Venue of Bench'19

2019 BenchCouncil International Symposium on Benchmarking, Measuring and Optimizing (Bench'19)

Denver, Colorado, USA
Nov 14-16, 2019

Program

Go to schedule for: Thursday, Friday, Saturday, Program Details
Download the conference program in PDF format.

The Best Paper Award will be accompanied by a prize of $1,000.


Bench'19 Location: Copper 1
Registration: 7:30am - 17:00pm


Thursday, November 14th, 2019

Time Event
07:30-17:00 Registration @ Copper 1 meeting room
08:35-08:45 Opening Remarks (Dr. Dan Stanzione & Dr. Xiaoyi Lu)
08:45-09:15 BenchCouncil: Present and Future [pdf]
Prof. Jianfeng Zhan
09:15-09:55 Keynote 1: Benchmarking Supercomputers in the Post-Moore era [pdf]
Dr. Dan Stanzione, Associate Vice President for Research at The University of Texas at Austin
Abstract: In this talk, we will cover the increasing gaps between headline performance and application performance on Frontera and the last several generations of TACC supercomputers. We will also discuss the challenges of developing a new benchmark suite for the upcoming Leadership-Class Computing Facility, and solicit community input on capability benchmarks.
Bio: Dr. Dan Stanzione, Associate Vice President for Research at The University of Texas at Austin since 2018 and Executive Director of the Texas Advanced Computing Center (TACC) since 2014, is a nationally recognized leader in high performance computing. He is the principal investigator (PI) for a National Science Foundation (NSF) grant to deploy Frontera, which is the fastest supercomputer at any U.S. university. Stanzione is also the PI of TACC's Stampede2 and Wrangler systems, supercomputers for high performance computing and for data-focused applications, respectively. For six years he was co-PI of CyVerse, a large-scale NSF life sciences cyberinfrastructure. Stanzione was also a co-PI for TACC's Ranger and Lonestar supercomputers, large-scale NSF systems previously deployed at UT Austin. Stanzione received his bachelor's degree in electrical engineering and his master's degree and doctorate in computer engineering from Clemson University.
09:55-10:10 Coffee Break
10:10-11:00 Best Paper Session I (2 regular papers)
Chair: Tianshu Hao (ICT, CAS)
Early Experience in Benchmarking Edge AI Processors with Object Detection Workloads [pdf]
by Yujie Hui (The Ohio State University), Jeffrey Lien (NovuMind Inc.) and Xiaoyi Lu (The Ohio State University)

GraphBench: A Benchmark Suite for Graph Computing Systems [pdf]
by Lei Wang and Minghe Yu (Institute of computing technology, Chinese Academy of Sciences)
11:00-11:50 Session I: Scientific Computing (2 regular papers)
Chair: Tianshu Hao (ICT, CAS)
Apache Spark Streaming, Kafka and HarmonicIO: A Performance Benchmark and Architecture Comparison for Enterprise and Scientific Computing [pdf]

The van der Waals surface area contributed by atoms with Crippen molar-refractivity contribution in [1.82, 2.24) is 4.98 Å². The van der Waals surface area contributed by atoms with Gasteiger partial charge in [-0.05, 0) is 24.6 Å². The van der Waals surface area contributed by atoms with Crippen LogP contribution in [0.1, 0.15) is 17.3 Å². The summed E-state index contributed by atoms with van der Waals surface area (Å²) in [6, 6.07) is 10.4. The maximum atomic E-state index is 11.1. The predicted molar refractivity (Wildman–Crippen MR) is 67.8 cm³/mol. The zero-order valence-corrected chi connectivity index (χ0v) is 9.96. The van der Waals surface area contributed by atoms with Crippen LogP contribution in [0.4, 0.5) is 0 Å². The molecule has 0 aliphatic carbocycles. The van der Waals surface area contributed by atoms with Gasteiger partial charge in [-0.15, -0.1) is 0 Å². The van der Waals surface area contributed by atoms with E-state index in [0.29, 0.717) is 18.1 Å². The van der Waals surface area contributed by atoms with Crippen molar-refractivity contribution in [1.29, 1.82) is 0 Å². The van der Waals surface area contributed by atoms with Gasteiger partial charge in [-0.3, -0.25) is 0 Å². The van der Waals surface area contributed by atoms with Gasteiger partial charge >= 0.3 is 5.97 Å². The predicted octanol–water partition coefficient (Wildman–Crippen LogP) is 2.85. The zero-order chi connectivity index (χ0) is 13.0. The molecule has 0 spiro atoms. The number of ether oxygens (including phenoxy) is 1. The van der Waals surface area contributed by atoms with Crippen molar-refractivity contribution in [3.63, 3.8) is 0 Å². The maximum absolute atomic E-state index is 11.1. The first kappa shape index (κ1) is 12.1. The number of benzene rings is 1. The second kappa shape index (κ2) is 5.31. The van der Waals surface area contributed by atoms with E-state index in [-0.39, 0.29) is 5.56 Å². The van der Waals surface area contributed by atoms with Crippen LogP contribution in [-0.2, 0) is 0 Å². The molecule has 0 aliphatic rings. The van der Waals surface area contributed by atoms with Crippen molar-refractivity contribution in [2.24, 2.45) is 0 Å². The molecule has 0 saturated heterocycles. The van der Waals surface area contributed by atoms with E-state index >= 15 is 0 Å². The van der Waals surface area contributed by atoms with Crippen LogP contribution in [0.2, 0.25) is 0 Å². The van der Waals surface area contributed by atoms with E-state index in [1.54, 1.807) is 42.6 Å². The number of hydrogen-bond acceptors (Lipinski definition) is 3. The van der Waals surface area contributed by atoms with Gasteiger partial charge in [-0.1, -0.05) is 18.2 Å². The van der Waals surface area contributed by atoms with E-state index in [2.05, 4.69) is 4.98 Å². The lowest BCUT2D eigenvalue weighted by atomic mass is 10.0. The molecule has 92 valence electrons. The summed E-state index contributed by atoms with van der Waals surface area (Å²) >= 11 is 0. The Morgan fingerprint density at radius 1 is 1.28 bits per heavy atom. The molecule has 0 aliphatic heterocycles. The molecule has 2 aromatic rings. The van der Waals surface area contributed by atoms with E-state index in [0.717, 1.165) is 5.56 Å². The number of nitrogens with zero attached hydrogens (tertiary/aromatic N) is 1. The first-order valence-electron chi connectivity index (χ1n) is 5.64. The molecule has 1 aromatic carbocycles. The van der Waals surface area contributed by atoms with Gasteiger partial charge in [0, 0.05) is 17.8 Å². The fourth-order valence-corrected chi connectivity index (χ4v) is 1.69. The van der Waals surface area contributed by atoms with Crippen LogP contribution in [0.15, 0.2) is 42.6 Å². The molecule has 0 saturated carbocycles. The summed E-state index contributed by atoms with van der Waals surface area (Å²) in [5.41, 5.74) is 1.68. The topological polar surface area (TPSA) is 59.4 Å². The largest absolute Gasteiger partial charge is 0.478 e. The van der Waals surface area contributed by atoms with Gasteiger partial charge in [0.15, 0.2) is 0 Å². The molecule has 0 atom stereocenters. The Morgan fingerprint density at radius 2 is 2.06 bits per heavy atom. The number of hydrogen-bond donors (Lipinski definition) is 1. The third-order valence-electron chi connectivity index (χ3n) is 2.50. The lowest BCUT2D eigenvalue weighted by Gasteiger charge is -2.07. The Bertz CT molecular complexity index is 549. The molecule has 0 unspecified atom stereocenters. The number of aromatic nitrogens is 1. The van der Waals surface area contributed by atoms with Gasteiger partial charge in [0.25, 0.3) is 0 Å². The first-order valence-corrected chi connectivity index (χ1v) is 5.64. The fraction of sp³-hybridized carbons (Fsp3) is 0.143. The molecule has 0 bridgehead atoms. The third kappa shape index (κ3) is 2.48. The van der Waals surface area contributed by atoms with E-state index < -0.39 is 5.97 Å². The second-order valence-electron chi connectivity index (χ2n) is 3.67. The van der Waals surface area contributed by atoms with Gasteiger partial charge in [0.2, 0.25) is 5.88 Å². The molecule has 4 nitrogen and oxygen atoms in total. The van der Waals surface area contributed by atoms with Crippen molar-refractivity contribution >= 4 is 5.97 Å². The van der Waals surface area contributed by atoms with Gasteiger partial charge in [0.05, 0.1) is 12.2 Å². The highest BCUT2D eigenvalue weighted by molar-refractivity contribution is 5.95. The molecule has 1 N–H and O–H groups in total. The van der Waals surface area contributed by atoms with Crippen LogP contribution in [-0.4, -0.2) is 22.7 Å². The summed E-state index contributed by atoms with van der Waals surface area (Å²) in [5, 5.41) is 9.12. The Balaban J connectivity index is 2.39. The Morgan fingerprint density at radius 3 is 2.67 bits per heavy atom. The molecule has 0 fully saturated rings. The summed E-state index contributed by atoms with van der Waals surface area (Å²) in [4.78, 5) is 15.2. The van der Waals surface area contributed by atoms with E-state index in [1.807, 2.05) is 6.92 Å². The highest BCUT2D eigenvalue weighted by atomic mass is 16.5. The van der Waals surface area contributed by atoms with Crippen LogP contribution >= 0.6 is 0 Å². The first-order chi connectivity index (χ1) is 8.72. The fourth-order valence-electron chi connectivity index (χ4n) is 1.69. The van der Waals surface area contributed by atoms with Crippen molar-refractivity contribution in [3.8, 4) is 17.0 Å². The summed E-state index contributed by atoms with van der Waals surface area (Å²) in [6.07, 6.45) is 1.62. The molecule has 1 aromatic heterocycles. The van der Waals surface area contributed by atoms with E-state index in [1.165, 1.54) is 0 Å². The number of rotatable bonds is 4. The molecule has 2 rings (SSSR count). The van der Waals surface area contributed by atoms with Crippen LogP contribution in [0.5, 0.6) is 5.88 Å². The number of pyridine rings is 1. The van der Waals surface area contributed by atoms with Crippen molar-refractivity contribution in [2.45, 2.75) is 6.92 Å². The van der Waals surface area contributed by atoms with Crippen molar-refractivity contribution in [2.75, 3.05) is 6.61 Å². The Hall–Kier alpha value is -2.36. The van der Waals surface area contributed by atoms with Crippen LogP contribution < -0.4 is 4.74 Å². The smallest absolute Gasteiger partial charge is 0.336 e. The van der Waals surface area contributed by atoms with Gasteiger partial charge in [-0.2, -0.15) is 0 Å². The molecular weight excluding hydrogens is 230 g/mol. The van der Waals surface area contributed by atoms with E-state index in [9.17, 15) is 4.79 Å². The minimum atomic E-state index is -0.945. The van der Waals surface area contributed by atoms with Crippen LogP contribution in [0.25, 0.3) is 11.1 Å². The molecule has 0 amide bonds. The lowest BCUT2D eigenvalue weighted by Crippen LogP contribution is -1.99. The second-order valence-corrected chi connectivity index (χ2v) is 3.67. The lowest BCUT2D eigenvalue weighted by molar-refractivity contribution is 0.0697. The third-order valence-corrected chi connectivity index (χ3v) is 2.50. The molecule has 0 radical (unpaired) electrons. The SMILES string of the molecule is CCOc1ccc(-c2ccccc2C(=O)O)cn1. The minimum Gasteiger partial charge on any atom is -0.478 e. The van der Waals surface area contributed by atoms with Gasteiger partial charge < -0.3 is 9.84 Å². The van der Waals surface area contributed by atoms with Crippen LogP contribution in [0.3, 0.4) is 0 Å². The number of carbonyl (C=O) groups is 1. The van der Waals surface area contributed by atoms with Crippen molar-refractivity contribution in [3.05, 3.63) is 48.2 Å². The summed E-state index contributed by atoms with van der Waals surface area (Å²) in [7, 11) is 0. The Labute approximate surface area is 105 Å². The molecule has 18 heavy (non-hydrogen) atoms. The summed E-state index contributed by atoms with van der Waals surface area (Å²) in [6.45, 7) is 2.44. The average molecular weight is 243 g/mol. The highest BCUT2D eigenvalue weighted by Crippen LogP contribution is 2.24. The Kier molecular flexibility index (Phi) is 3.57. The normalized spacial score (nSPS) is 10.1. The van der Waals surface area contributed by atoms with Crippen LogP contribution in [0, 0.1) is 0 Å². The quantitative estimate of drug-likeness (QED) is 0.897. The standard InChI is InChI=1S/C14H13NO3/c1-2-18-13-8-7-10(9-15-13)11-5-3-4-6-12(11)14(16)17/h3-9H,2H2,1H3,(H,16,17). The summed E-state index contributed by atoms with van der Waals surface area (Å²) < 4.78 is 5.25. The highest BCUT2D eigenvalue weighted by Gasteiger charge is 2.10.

by Ben Blamey, Andreas Hellander and Salman Zubair Toor (Uppsala University )

Benchmark researches from the perspective of Metrology by Kun Yang, Tong Wu and Qingfei Shen (National Institute of Metrology)
12:00-13:30 Lunch @ Copper 2
13:30-14:00 Chair: Pravin Chandran (Intel)
Invited Talk I: FloraBench:an end-to-end application benchmark suite for datacenter [pdf]
Dr. Zheng Cao, Alibaba
14:00-14:50 Session II: Performance Analysis (2 regular papers)
Chair: Pravin Chandran (Intel)
NTP : A Neural Net Topology Profiler [pdf]
by Pravin Chandran (Intel), Raghavendra Bhat (Intel), Juby Jose (Intel), Viswanath Dibbur (Ex Intel) and Prakash Sirra Ajith (Ex Sasken)

MCC: a Predictable and Scalable Massive Client Load Generator [pdf]
by Wenqing Wu, Xiao Feng, Wenli Zhang and Mingyu Chen (ICT, Chinese Academy of Sciences; University of Chinese Academy of Sciences)
14:50-15:05 Coffee Break
15:05-16:20 Best Paper Session II (3 papers)
Chair: Xiaoyi Lu (The Ohio State University)
Performance Analysis of GPU Programming Models using the Roofline Scaling Trajectories [pdf]
by Khaled Ibrahim, Samuel Williams and Leonid Oliker (Lawrence Berkeley National Laboratory )

Anomaly Analysis and Diagnosis for Co-located Datacenter Workloads in the Alibaba Cluster [pdf]
by Rui Ren (Institute of computing technology, Chinese Academy of Sciences)

SSH-Backed API Performance Case Study [pdf]
by Anagha Jamthe, Mike Packard, Joe Stubbs (Texas Advanced Computing Center, Austin TX), Gilbert Curbelo (California State University of Monterey Bay, Marina CA), Roseline Shapi (Mississippi Valley State University, Itta Bena, MS) and Elias Chalhoub (The University of Texas at Austin)
16:20-17:10 Session III: Benchmark (2 regular papers)
Chair: Xiaoyi Lu (The Ohio State University)
Building the DataBench Workflow and Architecture [pdf]
by Todor Ivanov, Timo Eichhorn (Goethe University Frankfurt) and Arne Berre (SINTEF AS)

Benchmarking Solvers for The One Dimensional Cubic Nonlinear Klein Gordon Equation on a Single Core [pdf]
by Benson Muite (University of Tartu) and Samar Aseeri (KAUST)

Friday, November 15th, 2019

Time Event
07:30-17:00 Registration @ Copper 1 meeting room
08:35-09:15 Chair: khaled lbrahim (Lawrence Berkeley National Laboratory)
Keynote 2: Benchmarks and Middleware for Designing Convergent HPC, Big Data and Deep Learning Software Stacks for Exascale Systems [pdf]
Prof. Dhabaleswar K. (DK) Panda, OSU